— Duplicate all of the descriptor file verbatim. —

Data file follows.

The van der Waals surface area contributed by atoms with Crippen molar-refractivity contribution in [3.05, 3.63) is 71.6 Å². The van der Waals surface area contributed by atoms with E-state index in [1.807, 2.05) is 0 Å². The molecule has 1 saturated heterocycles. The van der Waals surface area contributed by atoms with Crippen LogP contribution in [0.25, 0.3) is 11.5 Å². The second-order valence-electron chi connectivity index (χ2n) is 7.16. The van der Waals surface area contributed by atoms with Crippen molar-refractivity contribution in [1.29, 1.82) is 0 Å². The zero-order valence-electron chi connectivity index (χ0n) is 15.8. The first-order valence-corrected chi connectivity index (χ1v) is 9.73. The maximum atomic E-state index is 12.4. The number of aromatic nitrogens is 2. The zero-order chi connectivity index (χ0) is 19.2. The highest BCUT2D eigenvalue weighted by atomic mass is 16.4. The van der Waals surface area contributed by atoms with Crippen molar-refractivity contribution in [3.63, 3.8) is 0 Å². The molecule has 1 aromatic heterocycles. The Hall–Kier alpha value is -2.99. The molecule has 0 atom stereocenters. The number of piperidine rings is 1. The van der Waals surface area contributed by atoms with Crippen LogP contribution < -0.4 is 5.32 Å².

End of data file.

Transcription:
The van der Waals surface area contributed by atoms with Crippen molar-refractivity contribution in [3.05, 3.63) is 71.6 Å². The van der Waals surface area contributed by atoms with E-state index in [1.807, 2.05) is 0 Å². The molecule has 1 saturated heterocycles. The van der Waals surface area contributed by atoms with Crippen LogP contribution in [0.25, 0.3) is 11.5 Å². The second-order valence-electron chi connectivity index (χ2n) is 7.16. The van der Waals surface area contributed by atoms with Crippen molar-refractivity contribution in [1.29, 1.82) is 0 Å². The zero-order valence-electron chi connectivity index (χ0n) is 15.8. The first-order valence-corrected chi connectivity index (χ1v) is 9.73. The maximum atomic E-state index is 12.4. The number of aromatic nitrogens is 2. The zero-order chi connectivity index (χ0) is 19.2. The highest BCUT2D eigenvalue weighted by atomic mass is 16.4. The van der Waals surface area contributed by atoms with Crippen molar-refractivity contribution in [3.63, 3.8) is 0 Å². The molecule has 1 aromatic heterocycles. The Hall–Kier alpha value is -2.99. The molecule has 0 atom stereocenters. The number of piperidine rings is 1. The van der Waals surface area contributed by atoms with Crippen LogP contribution < -0.4 is 5.32 Å².